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Judiciary

Albania's Long Road to Reform

Fred Abrahams | Posted 08.03.2016 | World
Fred Abrahams

After 18 months of debate and delay, advocates for reform in Albania released a collective cheer in late July when parliament approved constitutional ...

When Violence Trumps the Constitution, Democracy Is in Peril

Josh Horwitz | Posted 06.06.2016 | Politics
Josh Horwitz

I've been writing for years about the threat of insurrectionism in this country. Now I'm watching my fears come to fruition in this current political climate, where violence is increasingly becoming an acceptable response to court rulings, or political disagreements.

Judgmental Judges Are Enemies of Progress

Ottilia Anna Maunganidze | Posted 05.11.2016 | World
Ottilia Anna Maunganidze

In an ideal world, judges do not subscribe to Cesare Lombroso's racialised typology of a criminal. Instead, they must apply their minds to each case without fear, favor or prejudice.

Playing Chess with the Fact Checkers

Roy Zimmerman | Posted 03.30.2016 | Comedy
Roy Zimmerman

How many songs get fact-checked? Well, mine for one. I co-wrote a song called "65 Million (Mitch McConnell STFU)" with my wife Melanie. We took th...

65 Million (Mitch Mcconnell STFU)

Roy Zimmerman | Posted 03.16.2016 | Comedy
Roy Zimmerman

Mitch McConnell swore to uphold the Constitution, and he's doing his best to hold it up....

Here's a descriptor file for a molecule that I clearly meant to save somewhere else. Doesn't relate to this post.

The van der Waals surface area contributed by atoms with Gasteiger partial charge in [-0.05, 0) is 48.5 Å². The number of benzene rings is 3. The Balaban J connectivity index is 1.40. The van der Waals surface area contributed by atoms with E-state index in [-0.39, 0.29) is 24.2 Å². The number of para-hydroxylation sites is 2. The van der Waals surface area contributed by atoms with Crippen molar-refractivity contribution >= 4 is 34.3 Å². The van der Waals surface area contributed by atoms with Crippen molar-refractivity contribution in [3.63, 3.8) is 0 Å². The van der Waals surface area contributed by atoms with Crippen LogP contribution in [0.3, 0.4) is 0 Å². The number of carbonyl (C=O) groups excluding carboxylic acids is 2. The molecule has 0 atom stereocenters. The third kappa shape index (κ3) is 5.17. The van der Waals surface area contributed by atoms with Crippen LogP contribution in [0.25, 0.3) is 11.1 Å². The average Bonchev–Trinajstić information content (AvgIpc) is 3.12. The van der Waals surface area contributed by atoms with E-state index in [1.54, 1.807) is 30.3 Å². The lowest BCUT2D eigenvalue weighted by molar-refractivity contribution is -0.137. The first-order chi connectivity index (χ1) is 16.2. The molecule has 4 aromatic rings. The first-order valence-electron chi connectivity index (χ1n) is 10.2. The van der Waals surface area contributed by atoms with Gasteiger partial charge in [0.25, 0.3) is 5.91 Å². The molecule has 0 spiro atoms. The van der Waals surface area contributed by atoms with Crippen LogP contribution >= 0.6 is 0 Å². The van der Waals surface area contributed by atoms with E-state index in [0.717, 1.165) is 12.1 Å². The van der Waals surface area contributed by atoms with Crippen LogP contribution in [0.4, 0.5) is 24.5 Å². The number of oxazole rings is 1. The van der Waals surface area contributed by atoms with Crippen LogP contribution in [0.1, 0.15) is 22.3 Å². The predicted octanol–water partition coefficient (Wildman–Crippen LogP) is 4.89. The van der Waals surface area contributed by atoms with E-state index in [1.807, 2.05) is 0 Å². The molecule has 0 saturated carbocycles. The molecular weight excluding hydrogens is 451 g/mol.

Create Fixed Judicial Terms to Depoliticize Supreme Court Nominations

Doug Bandow | Posted 03.14.2016 | Politics
Doug Bandow

The Constitution gives the Senate the power to advise and consent. That body is empowered to say no as well as yes. And the most important qualification for office is philosophical. Put simply: Does the nominee believe the Constitution means anything apart from the jurists' personal preferences? If not, then the Senate should reject the nomination.

Four Steps to Appointing a Supreme Court Justice

The Conversation US | Posted 02.15.2016 | Politics
The Conversation US

Leaving Justice Scalia's seat empty until there is a new president would mean that difficult cases this term could come down to a tie, evenly split along ideological lines. So what will it take to get a new justice named?

The Paradox of Increasing Judicial Power and Diminishing Democratic Will in Contemporary America

Rajesh Sampath | Posted 02.03.2016 | Politics
Rajesh Sampath

No doubt, judicial power has grown quietly and discreetly over time. Federal judges seem to have the power to overturn state bans against gay marriage when state legislatures create laws defining marriage as that between a heterosexual man and woman.

Why Courts Matter: The Iowa Caucus

Donna Red Wing | Posted 02.02.2016 | Queer Voices
Donna Red Wing